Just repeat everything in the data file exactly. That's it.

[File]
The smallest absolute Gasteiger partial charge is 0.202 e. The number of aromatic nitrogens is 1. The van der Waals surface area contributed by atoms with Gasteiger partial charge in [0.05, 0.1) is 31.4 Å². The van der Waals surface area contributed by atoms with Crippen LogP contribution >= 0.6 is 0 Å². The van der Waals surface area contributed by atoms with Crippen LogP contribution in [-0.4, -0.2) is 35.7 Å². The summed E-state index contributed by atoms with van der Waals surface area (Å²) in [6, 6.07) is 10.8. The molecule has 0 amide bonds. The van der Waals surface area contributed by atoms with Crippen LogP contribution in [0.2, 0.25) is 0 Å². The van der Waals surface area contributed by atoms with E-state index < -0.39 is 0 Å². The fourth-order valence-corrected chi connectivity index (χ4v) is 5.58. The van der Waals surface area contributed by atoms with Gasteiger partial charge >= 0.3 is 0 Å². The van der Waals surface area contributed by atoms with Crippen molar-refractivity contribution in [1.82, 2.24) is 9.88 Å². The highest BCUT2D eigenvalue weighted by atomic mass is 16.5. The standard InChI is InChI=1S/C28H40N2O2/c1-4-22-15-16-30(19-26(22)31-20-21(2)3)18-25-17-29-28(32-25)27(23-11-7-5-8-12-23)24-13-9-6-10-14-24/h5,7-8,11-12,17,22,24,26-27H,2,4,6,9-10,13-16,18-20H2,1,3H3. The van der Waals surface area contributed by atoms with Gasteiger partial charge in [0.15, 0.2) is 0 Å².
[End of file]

The smallest absolute Gasteiger partial charge is 0.202 e. The number of aromatic nitrogens is 1. The van der Waals surface area contributed by atoms with Gasteiger partial charge in [0.05, 0.1) is 31.4 Å². The van der Waals surface area contributed by atoms with Crippen LogP contribution >= 0.6 is 0 Å². The van der Waals surface area contributed by atoms with Crippen LogP contribution in [-0.4, -0.2) is 35.7 Å². The summed E-state index contributed by atoms with van der Waals surface area (Å²) in [6, 6.07) is 10.8. The molecule has 0 amide bonds. The van der Waals surface area contributed by atoms with Crippen LogP contribution in [0.2, 0.25) is 0 Å². The van der Waals surface area contributed by atoms with E-state index < -0.39 is 0 Å². The fourth-order valence-corrected chi connectivity index (χ4v) is 5.58. The van der Waals surface area contributed by atoms with Gasteiger partial charge >= 0.3 is 0 Å². The van der Waals surface area contributed by atoms with Crippen molar-refractivity contribution in [1.82, 2.24) is 9.88 Å². The highest BCUT2D eigenvalue weighted by atomic mass is 16.5. The standard InChI is InChI=1S/C28H40N2O2/c1-4-22-15-16-30(19-26(22)31-20-21(2)3)18-25-17-29-28(32-25)27(23-11-7-5-8-12-23)24-13-9-6-10-14-24/h5,7-8,11-12,17,22,24,26-27H,2,4,6,9-10,13-16,18-20H2,1,3H3. The van der Waals surface area contributed by atoms with Gasteiger partial charge in [0.15, 0.2) is 0 Å².